The meat industry’s common practice of breeding broiler chickens to grow faster and bigger results in immense suffering and extremely poor quality of life for the animals, according to the largest study ever conducted on the topic.

The two-year study was conducted by researchers at the University of Guelph in Ontario, Canada, for the Global Animal Partnership, one of North America’s largest food labeling programs. It included 7,500 chickens from 16 genetic strains commonly used by meat producers on both large and small farms worldwide. The overwhelming majority of chicken meat sold in the United States and globally comes from the faster-growing versions of the breeds tested.

Researchers found, among many animal welfare concerns, that the fast-growing strains of chickens had reduced mobility (as measured by the ability to walk over an obstacle, which other scientific studies have found is associated with the chickens being in pain). They were also more likely to have disproportionate heart and lung development and increased footpad lesions and burns caused by ammonia from the waste of other birds—a common problem when they are so tightly confined together.

In contrast, slower-growing strains of chickens tested in the same research trial had consistently better health and mobility. These birds take about two weeks longer to reach the same weight and are widely available for the chicken industry as an alternative to the faster-growing strains.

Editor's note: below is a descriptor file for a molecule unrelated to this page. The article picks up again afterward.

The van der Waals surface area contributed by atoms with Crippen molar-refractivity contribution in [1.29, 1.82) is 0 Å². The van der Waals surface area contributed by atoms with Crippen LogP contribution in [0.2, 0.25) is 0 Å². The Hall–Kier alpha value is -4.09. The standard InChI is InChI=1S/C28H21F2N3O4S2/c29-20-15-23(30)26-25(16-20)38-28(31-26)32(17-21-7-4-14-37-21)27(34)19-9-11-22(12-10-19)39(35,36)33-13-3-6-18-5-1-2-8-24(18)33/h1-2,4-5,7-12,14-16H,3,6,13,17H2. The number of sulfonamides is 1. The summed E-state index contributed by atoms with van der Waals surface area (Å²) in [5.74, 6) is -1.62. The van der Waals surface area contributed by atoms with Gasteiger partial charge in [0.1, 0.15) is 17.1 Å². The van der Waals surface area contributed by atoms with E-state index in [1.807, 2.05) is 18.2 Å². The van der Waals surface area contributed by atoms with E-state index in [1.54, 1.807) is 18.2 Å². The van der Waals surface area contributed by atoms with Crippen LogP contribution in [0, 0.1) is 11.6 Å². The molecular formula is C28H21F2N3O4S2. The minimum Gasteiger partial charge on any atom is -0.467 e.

The 68 billion chickens slaughtered for their meat globally are supplied mostly by two chicken breeding companies, and researchers at the University of Guelph consulted them for the study. The researchers found that even when the chickens were raised according to the companies’ recommendations, the welfare of the birds remained poor. Were these birds to be raised under less exacting environmental and nutritional standards, the results for the welfare of the birds would be even worse.

While this study is important, none of these findings are shocking or new—we have long highlighted the extreme suffering of broiler chickens, and there have been many scientific studies that have arrived at very similar conclusions. A vast majority of chickens in commercial poultry production are bred to reach slaughter weight in as little as six weeks. Such selective breeding, preferred by the meat industry because it yields more breast meat, leaves young birds prone to painful physical and behavioral abnormalities.

In recent years, working with the Humane Society of the United States, Humane Society International and other allied animal protection organizations, hundreds of large food and hospitality companies have pledged to address the poor welfare of chickens in their meat supply chain as part of their corporate social responsibility commitments. We urge these companies to take note of the G.A.P. findings and end the use of fast-growing chickens.

As consumers, you, too, can bring about positive change, by educating yourselves on the conditions under which the meat you put on your table is produced and by opting for more plant-based meals. There is too much suffering right now in chicken meat production, and each one of us can play a part in reducing it.